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I have vowed to make these blogs shorter and so readable; my aim here is to encourage the reader (and watcher) to watch the earlier films (1962-83), perhaps in the black-and-white versions off-putting at first (little is compromised, they are not bland)go to Amazon prime or YouTube (where many are to be found), rent one of the older DVDs from Netflix (or better yet, splurge and buy a newly re-digitalized version with features as long as the movie), so perhaps the best thing, swiftest is to make a picture worth a thousand words by linking in the whole of Householder from YouTube

with a precise, carefully observed detailed study of the film’s art and the human story’s appeal. What I can add as to the story:

The Householder is a close adaptation of Jhabvala’s apparently fourth novel (in books on her The Householder is said to be her first). Now I realize it has in embryo central motifs and types of characters she has throughout her fiction, from beginning (all India) to middle (English women drawn into India and their original personality destroyed by the experience) to end (cool stories of corrupt individuals exploiting vulnerable ones across the Indian/American divide), — you can see a parallel plot in way (putting aside too literal alignments) in Heat and Dust (which I chose as the end of the early films as it was their first true hit, and ever after they were too often tempted into cream and enigmatic evasion).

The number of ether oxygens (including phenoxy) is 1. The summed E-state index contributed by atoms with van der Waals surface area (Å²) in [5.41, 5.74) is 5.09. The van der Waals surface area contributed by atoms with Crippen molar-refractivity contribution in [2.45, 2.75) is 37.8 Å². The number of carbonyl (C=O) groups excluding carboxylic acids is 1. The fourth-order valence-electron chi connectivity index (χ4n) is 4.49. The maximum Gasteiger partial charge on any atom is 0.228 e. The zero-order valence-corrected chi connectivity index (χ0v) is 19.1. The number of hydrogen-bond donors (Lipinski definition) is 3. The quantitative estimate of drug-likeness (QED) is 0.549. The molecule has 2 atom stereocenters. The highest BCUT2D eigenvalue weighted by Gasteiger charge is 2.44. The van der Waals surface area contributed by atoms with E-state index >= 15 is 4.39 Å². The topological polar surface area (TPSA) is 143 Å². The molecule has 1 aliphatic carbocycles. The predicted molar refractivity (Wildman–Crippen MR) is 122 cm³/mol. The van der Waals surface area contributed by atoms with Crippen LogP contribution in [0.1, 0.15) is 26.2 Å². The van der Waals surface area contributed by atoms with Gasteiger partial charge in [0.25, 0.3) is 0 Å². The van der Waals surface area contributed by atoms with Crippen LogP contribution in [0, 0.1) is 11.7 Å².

The Householder is also a utterly believable story of two young Indian people put into an arranged marriage, and then left to make it on their own with the husband, Prem, having a low level job as teacher on a small salary. One of the aspects of all Jhabvala’s novels is that as we begin (and in many of her novels this does not change) in pairs of characters supposed to spend their lives together at least one, sometimes both have no concern or love for one another, are not congenial and what’s more don’t expect to be (particularly true here). Prem is having a very hard time adjusting to teaching in a crude place with no help from colleagues, no education in education, students absolutely w/o any real motivation to learn what he’s teaching (a dialect of Sanskrit); Indu (Leela Naidu, also an actress in France) is given nothing to do, no one to be with, her only function to serve him and he’s gone all day. One of his big mistakes is to bring his mother to live with them — a greedy, self-centered woman, rather stupid. The wife flees back to her parents and what she remembers as a happy household of sisters when she discovers she is pregnant. It’s this period away that awakens our hero to his need of her and desire to be a successful husband (householder). Amanda Vickery did a three part series on men in the 18th century and one of hours was how men wanted and needed to marry to belong, to have status, to be seen as successful males. So often 18th century England resembles 20th century India.